2. Don't try to blame atheism as being responbsible for Stalin and Hitler. Again, this topic has been debated to death all ready and you'll come across a bigot for saying it and they'll probably just ridicule you for it.

3. Do a search on youtube for Bill Maher's video "atheism is not a religion."

4. Don't try to compare Dawkins to the Crusades just because you think Dawkins is mean. Again, you'll just make yourself look like an embarrassment to Christianity and you won't be taken seriously.

5. Don't assume all atheists think exactly alike on every issue and listen to what other people have to say before you start preaching.

6. If you think you have a surefire argument that really truly proves the existence of God, chances are, they've already heard it.

7. Don't ever use Pascal's Wager.

8. Try actually reading the books of the New Atheists all the way through first before you actually start ranting about them. Speaking as someone who does not always agree with the New Atheists on every subject, my biggest pet peeve when Christians try to "respond" to them is that the vast majority of them have clearly never read their books and are just repeating stuff they heard their preacher say about them or they're just responding to cherry picked quotes in news articles without actually reading the whole thing. If you can read the entire bible in spite of all the fire and brimstone and bloody genocidal passages and still find some good in it, surely actually reading The God Delusion before you discuss it isn't going to hurt you.

Edited by Neon Genesis
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The "anti" position on most anything is the weaker and most error-prone position, for reasons inherent in that position itself.

Logic does not allow prooving the negative. It's a position that in and of itself offers no positive alternatives. The "anti" position is often left with nothing more than unsound reasoning, fallacies of logic, and irrational emotionalism, usually quickly deteriorating into pettiness and even absurdity, on which to begin, proceed, or stand.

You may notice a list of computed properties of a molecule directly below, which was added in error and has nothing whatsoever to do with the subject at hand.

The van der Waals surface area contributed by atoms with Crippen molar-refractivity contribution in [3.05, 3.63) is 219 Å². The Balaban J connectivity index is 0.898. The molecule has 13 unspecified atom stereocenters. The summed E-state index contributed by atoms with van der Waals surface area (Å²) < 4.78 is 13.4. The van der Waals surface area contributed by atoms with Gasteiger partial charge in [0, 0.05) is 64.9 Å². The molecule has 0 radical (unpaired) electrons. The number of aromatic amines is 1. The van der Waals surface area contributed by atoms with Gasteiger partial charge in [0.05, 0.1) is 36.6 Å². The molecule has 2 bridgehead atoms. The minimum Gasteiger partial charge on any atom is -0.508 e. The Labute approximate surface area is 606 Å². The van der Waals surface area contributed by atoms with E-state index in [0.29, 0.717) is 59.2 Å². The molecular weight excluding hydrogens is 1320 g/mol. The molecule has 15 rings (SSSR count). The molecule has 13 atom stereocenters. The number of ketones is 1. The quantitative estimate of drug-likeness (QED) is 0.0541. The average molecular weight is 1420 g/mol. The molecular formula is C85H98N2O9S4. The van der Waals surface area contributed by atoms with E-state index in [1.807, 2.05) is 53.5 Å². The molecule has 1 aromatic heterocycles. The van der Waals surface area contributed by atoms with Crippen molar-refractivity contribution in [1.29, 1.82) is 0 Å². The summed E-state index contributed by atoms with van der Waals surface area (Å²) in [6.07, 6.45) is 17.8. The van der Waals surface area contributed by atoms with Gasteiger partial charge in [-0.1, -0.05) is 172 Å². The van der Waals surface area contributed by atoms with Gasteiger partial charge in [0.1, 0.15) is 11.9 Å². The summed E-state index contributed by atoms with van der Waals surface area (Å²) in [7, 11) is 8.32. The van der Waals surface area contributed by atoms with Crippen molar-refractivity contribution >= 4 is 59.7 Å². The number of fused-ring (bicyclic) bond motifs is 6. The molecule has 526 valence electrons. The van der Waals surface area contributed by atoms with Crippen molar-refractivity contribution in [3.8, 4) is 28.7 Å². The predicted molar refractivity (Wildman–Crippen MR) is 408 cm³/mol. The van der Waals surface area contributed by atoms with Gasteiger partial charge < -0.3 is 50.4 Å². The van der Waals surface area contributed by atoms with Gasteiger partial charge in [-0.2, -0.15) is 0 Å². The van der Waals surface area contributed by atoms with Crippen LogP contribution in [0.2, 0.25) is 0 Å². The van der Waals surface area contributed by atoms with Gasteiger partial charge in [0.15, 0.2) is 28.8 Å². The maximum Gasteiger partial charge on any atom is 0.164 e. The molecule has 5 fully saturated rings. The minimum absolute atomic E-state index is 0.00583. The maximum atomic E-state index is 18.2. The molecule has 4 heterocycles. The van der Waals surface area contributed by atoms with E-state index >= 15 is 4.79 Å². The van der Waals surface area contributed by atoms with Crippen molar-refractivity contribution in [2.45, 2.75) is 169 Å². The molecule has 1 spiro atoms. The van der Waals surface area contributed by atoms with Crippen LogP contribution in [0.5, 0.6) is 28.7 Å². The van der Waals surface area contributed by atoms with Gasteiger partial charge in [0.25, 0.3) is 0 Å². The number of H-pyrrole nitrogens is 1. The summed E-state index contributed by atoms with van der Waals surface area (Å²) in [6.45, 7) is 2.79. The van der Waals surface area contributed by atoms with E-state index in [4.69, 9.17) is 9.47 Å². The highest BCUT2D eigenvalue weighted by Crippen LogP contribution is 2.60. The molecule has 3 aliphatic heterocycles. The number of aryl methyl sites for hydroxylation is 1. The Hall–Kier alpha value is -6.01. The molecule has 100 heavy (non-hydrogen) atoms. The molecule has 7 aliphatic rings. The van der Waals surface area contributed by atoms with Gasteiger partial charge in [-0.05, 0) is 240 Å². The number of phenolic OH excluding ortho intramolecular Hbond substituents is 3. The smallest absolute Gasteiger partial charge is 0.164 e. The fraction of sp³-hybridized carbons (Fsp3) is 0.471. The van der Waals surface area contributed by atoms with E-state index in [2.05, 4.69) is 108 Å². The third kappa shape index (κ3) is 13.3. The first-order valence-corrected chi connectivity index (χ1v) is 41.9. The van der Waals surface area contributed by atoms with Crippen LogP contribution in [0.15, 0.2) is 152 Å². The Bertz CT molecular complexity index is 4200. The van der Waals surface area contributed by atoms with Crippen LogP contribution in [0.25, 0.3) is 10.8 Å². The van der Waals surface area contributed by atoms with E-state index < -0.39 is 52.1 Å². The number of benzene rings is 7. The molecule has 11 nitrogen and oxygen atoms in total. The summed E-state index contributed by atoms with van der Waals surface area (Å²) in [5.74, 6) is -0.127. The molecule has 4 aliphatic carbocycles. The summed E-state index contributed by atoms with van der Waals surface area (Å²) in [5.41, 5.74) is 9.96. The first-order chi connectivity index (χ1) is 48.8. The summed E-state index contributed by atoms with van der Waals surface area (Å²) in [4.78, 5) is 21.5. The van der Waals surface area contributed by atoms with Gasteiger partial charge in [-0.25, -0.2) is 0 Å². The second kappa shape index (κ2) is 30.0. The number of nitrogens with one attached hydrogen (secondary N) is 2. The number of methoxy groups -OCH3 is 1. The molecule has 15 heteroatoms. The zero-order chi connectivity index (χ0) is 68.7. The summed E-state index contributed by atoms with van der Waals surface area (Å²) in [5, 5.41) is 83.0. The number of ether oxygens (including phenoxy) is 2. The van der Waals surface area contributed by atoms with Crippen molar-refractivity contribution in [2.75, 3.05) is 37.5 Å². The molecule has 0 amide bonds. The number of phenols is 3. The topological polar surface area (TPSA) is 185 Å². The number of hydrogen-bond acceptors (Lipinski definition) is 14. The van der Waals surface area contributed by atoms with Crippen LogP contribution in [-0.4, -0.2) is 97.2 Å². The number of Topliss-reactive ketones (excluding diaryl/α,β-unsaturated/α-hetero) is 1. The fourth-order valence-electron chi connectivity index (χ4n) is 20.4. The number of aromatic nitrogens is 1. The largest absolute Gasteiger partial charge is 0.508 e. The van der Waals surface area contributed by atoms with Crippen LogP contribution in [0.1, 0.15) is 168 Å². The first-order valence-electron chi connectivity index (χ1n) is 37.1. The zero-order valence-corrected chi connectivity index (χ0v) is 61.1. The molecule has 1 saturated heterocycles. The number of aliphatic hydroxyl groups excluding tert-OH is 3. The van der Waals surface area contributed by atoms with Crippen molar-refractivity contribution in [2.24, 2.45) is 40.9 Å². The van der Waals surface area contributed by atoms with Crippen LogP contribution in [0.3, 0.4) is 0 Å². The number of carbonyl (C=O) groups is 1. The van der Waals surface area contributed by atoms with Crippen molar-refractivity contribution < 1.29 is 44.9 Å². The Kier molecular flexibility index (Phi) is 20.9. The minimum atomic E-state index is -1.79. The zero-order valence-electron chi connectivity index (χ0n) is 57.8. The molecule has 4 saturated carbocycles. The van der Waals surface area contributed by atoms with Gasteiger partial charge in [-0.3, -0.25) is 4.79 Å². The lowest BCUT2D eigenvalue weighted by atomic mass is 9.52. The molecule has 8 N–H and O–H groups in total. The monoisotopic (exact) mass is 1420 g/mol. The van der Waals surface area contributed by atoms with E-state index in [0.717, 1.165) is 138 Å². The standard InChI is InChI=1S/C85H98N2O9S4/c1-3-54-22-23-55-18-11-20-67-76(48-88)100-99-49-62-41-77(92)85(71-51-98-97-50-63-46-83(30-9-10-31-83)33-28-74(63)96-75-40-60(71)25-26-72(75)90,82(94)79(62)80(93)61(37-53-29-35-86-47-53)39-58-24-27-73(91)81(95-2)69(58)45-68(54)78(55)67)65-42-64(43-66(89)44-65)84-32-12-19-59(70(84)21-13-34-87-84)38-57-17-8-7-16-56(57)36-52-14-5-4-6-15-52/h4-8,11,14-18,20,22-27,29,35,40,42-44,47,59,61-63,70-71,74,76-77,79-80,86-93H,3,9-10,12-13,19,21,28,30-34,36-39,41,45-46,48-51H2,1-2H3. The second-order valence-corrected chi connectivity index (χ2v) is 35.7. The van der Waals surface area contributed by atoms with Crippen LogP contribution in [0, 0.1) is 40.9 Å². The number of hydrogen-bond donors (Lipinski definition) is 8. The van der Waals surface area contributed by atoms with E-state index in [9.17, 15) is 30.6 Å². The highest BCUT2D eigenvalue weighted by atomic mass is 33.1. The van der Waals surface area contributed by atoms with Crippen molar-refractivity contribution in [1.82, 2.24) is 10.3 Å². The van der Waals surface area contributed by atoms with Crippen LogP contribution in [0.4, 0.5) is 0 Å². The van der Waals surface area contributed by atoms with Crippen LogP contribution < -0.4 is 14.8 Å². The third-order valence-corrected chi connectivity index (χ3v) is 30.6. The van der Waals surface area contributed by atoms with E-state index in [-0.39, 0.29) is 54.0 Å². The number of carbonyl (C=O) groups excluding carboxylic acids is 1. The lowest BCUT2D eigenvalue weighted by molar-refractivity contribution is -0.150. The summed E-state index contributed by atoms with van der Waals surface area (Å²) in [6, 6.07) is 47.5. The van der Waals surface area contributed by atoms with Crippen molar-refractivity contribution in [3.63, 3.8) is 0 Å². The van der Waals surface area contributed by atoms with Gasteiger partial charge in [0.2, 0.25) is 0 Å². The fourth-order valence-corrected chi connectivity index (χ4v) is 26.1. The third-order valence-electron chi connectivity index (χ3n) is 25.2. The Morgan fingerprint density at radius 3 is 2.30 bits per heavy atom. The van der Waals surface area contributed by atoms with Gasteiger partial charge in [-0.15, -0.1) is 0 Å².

Imo, we can just look at the aparant present strategies of GOP party and candidates for a pretty obvious example of that.

 

Jenell

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Hi Norm,

 

Only if you pre-suppose it.

 

If I substituted world, you would counter with other-world. I never offered a counter to natural or world. I don't "suppose" there is an alternate. You did.

 

I'm not sure where I did this. I think what counts as 'natural' or 'supernatural' depends entirely on one's presuppositions. They are empty categories to be filled by one's expectations. Thus, reality is neither natural nor supernatural. But you did write,

 

"The anti-theist does not accept supernatural explanations for every day phenomenon, and trusts that things not known or understood now will eventually yield a naturalistic reasoning."

 

"There was a time when I would allow for supernatural explanations for things I don't currently understand, but I no longer do. I assume that we just don't know the answer yet, and that eventually, science or experience / observation will reveal the truth of the matter."

 

"I'm not anti anything. I just don't see the point of believing in things I can't see, and for which there is scant evidence, particularly since belief in supernatural events, magic and such does not add anything to the message."

 

To my mind this seems to presuppose the dichotomy, and moreover seems to assume that there is a universal definition or standard by which to judge what 'natural' as opposed to 'supernatural' even means. But as I tried to argue, I don't think there is any such standard, as I attempted to illustrate with a few examples, although I was probably unclear...

 

True, but they've mostly outgrown these notions.

 

For many philosophers of mind, subjectivity is a natural starting place -- a given. But there are those who think that the very concept of subjectivity/mind is nothing but 'magic' -- and magic, of course, does not exist. So, what is perfectly natural to the first group is a magical explanation to the second group. Let me be clear that this second group does not actually believe in magic, they disbelieve in magic, and since the notion of mind/subjectivity strikes them as magic, their project is to eliminate mind/subjectivity from one's picture of reality. Incidentally, it is this latter group that most of the new atheists fall into (especially Dan Dennett, Michael Shermer).

 

Plainly, one person's notion of 'nature' is another's notion of 'magic'. These are startling differences on the nature of existence for two people who both profess a 'natural' world. Assuming that 'natural' has any one meaning cannot justify the diversity found in actual philosophical discourse. This isn't a matter of 'growing up' intellectually. These are real, contemporary topics that have no sign of being 'outgrown'. Yet, depending on how one answers the questions these issues present, one's notion of 'reality' will take drastically different shape -- to the extent that what is 'natural' to one is supernatural to another.

 

All of this is very interesting. When I have more time, I can give you my response.

 

I look forward to you thoughts.

 

Peace,

Mike

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...Thus, reality is neither natural nor supernatural. But you did write,

 

 

 

OK, let's just use the word reality.

 

I simply have no need to turn to the so-called supernatural to explain reality. It's that simple.

 

NORM